Ralph Sherwin

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Saint Ralph Sherwin
Saint Ralph Sherwin Plaque Rodsley Derbyshire.jpg
A plaque in his birthplace erected by the Sherwin Society
Priest and Martyr
Born October 25th, 1550
Rodsley, Derbyshire, England
Died 1 December 1581(1581-12-01) (aged 31)
Tyburn, London, England
Venerated in Roman Catholic Church
Beatified 29 December 1886, Rome by Pope Leo XIII
Canonized 25 October 1970, Rome by Pope Paul VI
Feast 1 December

Saint Ralph Sherwin (25 October 1550 – 1 December 1581) was an English Roman Catholic priest, executed in 1581. He is a Catholic martyr and saint.


Sherwin was born at Rodsley, Derbyshire to John and Constance Sherwin and christened in Longford church. He was educated at Eton College. In 1568, he was nominated by Sir William Petre to one of the eight fellowships which he had founded at Exeter College, Oxford,[1] probably influenced by Sherwin's uncle, John Woodward, who from 1556 to 1566 had been rector of Ingatestone, Essex, where Petre lived. A talented classical scholar, Sherwin graduated Master of Arts on 2 July 1574, and the following year converted to Roman Catholicism. He crossed to France on the pretext of studying medicine, but made for the English College at Douai, where he was ordained a priest by the Bishop of Cambrai on 23 March 1577. On 2 August 1577, he left for Rome, where he stayed at the English College, Rome for nearly three years.[2]

On 18 April 1580, Sherwin and thirteen companions left Rome for England. On 9 November 1580, he was arrested while preaching in the house of Nicholas Roscarrock in London and imprisoned in the Marshalsea, where he converted many fellow prisoners, and on 4 December was transferred to the Tower of London, where he was tortured on the rack and then laid out in the snow. He is said to have been personally offered a bishopric by Elizabeth I if he converted, but refused.[1] After spending a year in prison he was finally brought to trial with Edmund Campion on a charge of treasonable conspiracy. He was convicted in Westminster Hall on 20 November 1581. Eleven days later he was taken to Tyburn on a hurdle along with Alexander Briant and Campion, where the three martyrs were hanged, drawn and quartered. Sherwin's last words were "Iesu, Iesu, Iesu, esto mihi Iesus!"[3]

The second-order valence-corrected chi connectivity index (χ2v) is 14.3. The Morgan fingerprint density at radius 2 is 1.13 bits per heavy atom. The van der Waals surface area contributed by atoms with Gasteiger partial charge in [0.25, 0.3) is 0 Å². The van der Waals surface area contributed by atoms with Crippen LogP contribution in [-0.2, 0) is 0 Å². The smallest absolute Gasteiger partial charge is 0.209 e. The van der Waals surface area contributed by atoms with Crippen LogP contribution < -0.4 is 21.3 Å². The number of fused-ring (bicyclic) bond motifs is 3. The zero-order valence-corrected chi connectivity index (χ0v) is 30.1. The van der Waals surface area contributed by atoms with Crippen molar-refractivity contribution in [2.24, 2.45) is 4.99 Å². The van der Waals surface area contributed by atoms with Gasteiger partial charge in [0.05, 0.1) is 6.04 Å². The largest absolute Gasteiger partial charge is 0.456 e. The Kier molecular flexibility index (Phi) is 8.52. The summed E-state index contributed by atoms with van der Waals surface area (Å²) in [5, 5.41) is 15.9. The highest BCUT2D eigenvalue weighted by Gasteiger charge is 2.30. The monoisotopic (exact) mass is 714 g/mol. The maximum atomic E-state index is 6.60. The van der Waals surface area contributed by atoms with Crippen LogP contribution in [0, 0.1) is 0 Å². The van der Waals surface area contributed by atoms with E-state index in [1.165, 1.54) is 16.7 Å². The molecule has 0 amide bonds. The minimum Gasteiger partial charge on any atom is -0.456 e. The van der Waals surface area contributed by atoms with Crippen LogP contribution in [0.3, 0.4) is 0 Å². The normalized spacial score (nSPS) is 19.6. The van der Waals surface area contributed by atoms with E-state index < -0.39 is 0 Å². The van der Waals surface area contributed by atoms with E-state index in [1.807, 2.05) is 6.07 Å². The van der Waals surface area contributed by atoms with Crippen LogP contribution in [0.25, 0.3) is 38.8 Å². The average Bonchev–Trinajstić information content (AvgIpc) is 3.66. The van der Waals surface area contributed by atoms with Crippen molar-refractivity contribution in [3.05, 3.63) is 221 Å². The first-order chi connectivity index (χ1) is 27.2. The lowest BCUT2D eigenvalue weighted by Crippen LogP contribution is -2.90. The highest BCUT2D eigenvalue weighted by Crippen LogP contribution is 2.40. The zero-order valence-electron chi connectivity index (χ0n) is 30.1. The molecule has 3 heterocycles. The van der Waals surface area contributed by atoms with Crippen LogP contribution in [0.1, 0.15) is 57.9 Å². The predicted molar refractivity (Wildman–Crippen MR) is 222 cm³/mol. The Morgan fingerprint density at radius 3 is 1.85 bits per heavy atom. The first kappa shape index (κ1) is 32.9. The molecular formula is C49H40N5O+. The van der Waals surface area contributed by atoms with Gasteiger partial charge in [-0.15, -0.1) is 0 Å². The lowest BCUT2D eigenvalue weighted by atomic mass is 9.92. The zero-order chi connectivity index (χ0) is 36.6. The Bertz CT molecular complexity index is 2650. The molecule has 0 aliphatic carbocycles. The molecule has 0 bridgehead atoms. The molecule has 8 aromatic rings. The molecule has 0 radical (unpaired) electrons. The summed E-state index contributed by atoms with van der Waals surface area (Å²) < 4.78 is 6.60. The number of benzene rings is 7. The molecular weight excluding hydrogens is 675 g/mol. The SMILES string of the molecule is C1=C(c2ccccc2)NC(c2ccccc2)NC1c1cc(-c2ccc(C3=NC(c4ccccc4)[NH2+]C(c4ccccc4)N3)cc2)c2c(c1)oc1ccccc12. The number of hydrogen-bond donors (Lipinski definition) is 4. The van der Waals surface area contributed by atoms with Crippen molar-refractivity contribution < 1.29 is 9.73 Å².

Sherwin was the first member of the English College in Rome to be martyred. He was beatified on 29 December 1886 by Pope Leo XIII.[4][5] He was canonized on 25 October 1970 by Pope Paul VI as one of the Forty Martyrs of England and Wales with a common feast day of 25 October. His individual feast day is celebrated on 1 December, the day of his martyrdom.


  1. ^ a b "The martyr who gave up worldly fame for the scaffold", Catholic Herald, November 24, 2010
  2. ^ "Douai, Ordination, and Rome", Saint Ralph Sherwin
  3. ^ PD-icon.svg Herbermann, Charles, ed. (1913). "Blessed Ralph Sherwin". Catholic Encyclopedia. New York: Robert Appleton Company. . Accessed 2011-10-18.
  4. ^ Acta Sancta Sedis Vol. XIX (1886-1887), pp.347-350. In Latin (as Rodulphus Sherwin). Retrieved 2011-10-18.
  5. ^ Patron Saints Index: "Saint Ralph Sherwin" Accessed 2011-10-18.

External links[edit]

  • "Blessed Ralph Sherwin" in Lives of the English Martyrs Declared Blessed by Pope Leo XIII by Edward S. Keogh, Dom Bede Camm. Vol. 2 (1905). (Vol. 1 has list of 63 martyrs and beatification decrees in English).
  • "www.ralphsherwin.com" - site administered by the Sherwin Society.

 This article incorporates text from a publication now in the public domainHerbermann, Charles, ed. (1913). "Bl. Ralph Sherwin". Catholic Encyclopedia. New York: Robert Appleton.